Thank you, Friend Simon, for this wise, simple and nourishing reminder of what our calling is.

About our call to be "perfect, as our Father in heaven is perfect:" Matthew puts that as the punch line of a pericope (Matt. 5:43-48)that begins with the call to love our enemies, so it's not some impossible demand that we have Christ-like courage, impeccable manners and absolutely no pimples or cellulite, but rather an exhortation to "be perfect" in not withholding love from those who treat us ill.

The original Greek word we translate as "perfect" is derived from _telos_, "end," and to me suggests not so much flawlessness as maturity. In my reading of it, therefore, Jesus is telling us that the final condition toward which we're growing is one in which we dispense blessings freely to friend and foe alike, and that there's no excuse for not striving to get to that condition.

It breaks my heart to think of people opening the Bible to "be ye perfect" and then closing it again, thinking it's asking the impossible of its readers.

Thy Friend John

Thank you for this. I became a Quaker this year and I printed this out and read it in preparation for meeting this past Sunday. It was very helpful. Beautifully written, too. Thanks.

The central idea of "waiting worship" is, of course, not that we are waiting for God — that would be silly, since we know God is already present — but that we are waiting upon God, as a waiter waits upon her customer, or a courtier upon his king.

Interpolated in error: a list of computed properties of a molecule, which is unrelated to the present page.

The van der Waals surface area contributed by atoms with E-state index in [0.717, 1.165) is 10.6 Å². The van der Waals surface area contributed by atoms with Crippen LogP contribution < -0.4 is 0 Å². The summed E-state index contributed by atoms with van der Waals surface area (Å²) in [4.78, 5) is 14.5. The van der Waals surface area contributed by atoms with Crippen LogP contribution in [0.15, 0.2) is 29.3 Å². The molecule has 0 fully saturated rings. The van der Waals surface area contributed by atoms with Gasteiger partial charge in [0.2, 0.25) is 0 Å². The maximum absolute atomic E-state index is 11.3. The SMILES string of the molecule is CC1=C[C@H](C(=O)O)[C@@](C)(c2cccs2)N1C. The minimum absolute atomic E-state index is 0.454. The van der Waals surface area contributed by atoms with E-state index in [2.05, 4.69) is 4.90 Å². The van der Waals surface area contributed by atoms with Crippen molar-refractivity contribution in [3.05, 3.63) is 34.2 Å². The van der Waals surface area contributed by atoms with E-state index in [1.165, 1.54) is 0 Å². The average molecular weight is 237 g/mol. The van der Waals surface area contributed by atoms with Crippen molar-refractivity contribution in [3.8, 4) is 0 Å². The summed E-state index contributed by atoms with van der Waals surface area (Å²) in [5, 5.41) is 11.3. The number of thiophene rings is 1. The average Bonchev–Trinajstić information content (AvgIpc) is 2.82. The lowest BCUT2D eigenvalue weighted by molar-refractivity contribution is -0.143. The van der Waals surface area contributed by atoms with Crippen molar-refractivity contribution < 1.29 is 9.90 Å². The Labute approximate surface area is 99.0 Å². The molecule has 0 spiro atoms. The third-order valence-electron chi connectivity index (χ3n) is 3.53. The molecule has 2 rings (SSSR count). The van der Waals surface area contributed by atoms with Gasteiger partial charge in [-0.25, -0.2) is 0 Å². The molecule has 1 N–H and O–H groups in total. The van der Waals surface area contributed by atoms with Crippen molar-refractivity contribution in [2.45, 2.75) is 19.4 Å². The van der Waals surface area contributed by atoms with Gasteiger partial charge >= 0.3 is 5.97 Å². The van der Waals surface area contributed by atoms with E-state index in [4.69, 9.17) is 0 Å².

To wait upon someone means to be unobtrusively present and paying total attention to that person, ready at every instant to leap to fulfill whatever desire that person may display. And so it is with the gathered Quaker meeting, vis-à-vis God.

There are indeed several meanings for "waiting" in English, and I think that I've seen at least "waiting upon" and "waiting for" used in connection with "waiting worship."

I think here I've tried - perhaps not clearly enough - to support both uses.

You're quite correct that waiting for God "would be silly, since we know God is already present," but I think there's a problem which keeps many of us (myself included all too often) from waiting on God:

God, the Light, is always there - but we're not always so close.... Silent contemplation is an opportunity for us to clear ourselves of the barriers we place between ourselves and God, to listen to the Light and let ourselves be lifted.

We're waiting, in a waiting for sense, for us to clear our path to God, so that we can connect with God, and wait upon God.

God is always there, but we're not always so "ready at every instant to leap to fulfill whatever" God wants. And you're right that meeting is an opportunity for us to gather and do just that.

The title of this post is perhaps too cute, but I hoped to suggest our own hesitation to surrender, and the waiting upon that comes with that surrender.

Hi! The command to be perfect as our Father in heaven is perfect (Mt.5:43-48) is not the only place this idea is spoken of. Eph.4 tells us the Apostles, etc. are given for the perfecting of the saints--till we all come unto a perfect man. Too many ministry gifts that I have personally seen are busy perfecting the saints for the work of the ministry and not bringing them into perfection--unto the measure of the stature of the fullness of Christ. I believe we should all be pressing on as Paul to the prize of the high call--to be perfect--even if we don't comprehend what that looks like or how it will manifest. Lord bless you all.